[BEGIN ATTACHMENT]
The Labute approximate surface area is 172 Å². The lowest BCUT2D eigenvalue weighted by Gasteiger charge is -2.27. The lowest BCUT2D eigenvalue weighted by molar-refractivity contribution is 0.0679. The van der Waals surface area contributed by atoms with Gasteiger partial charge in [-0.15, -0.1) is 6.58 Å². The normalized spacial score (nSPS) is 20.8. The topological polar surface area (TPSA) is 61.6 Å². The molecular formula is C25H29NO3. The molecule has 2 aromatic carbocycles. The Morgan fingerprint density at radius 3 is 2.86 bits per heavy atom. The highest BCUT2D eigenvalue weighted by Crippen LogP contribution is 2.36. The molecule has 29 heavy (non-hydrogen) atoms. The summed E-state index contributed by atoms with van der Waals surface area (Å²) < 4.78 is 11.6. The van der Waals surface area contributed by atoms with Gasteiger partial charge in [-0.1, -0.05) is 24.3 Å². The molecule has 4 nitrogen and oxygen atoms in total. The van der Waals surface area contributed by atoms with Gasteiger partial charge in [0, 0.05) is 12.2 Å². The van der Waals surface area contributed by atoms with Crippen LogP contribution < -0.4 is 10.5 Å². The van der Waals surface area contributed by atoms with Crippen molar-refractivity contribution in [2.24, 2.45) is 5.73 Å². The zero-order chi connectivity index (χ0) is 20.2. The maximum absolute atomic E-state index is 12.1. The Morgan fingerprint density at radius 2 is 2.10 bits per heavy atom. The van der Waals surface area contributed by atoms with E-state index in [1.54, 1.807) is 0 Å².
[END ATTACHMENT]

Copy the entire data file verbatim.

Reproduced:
The Labute approximate surface area is 172 Å². The lowest BCUT2D eigenvalue weighted by Gasteiger charge is -2.27. The lowest BCUT2D eigenvalue weighted by molar-refractivity contribution is 0.0679. The van der Waals surface area contributed by atoms with Gasteiger partial charge in [-0.15, -0.1) is 6.58 Å². The normalized spacial score (nSPS) is 20.8. The topological polar surface area (TPSA) is 61.6 Å². The molecular formula is C25H29NO3. The molecule has 2 aromatic carbocycles. The Morgan fingerprint density at radius 3 is 2.86 bits per heavy atom. The highest BCUT2D eigenvalue weighted by Crippen LogP contribution is 2.36. The molecule has 29 heavy (non-hydrogen) atoms. The summed E-state index contributed by atoms with van der Waals surface area (Å²) < 4.78 is 11.6. The van der Waals surface area contributed by atoms with Gasteiger partial charge in [-0.1, -0.05) is 24.3 Å². The molecule has 4 nitrogen and oxygen atoms in total. The van der Waals surface area contributed by atoms with Gasteiger partial charge in [0, 0.05) is 12.2 Å². The van der Waals surface area contributed by atoms with Crippen LogP contribution < -0.4 is 10.5 Å². The van der Waals surface area contributed by atoms with Crippen molar-refractivity contribution in [2.24, 2.45) is 5.73 Å². The zero-order chi connectivity index (χ0) is 20.2. The maximum absolute atomic E-state index is 12.1. The Morgan fingerprint density at radius 2 is 2.10 bits per heavy atom. The van der Waals surface area contributed by atoms with E-state index in [1.54, 1.807) is 0 Å².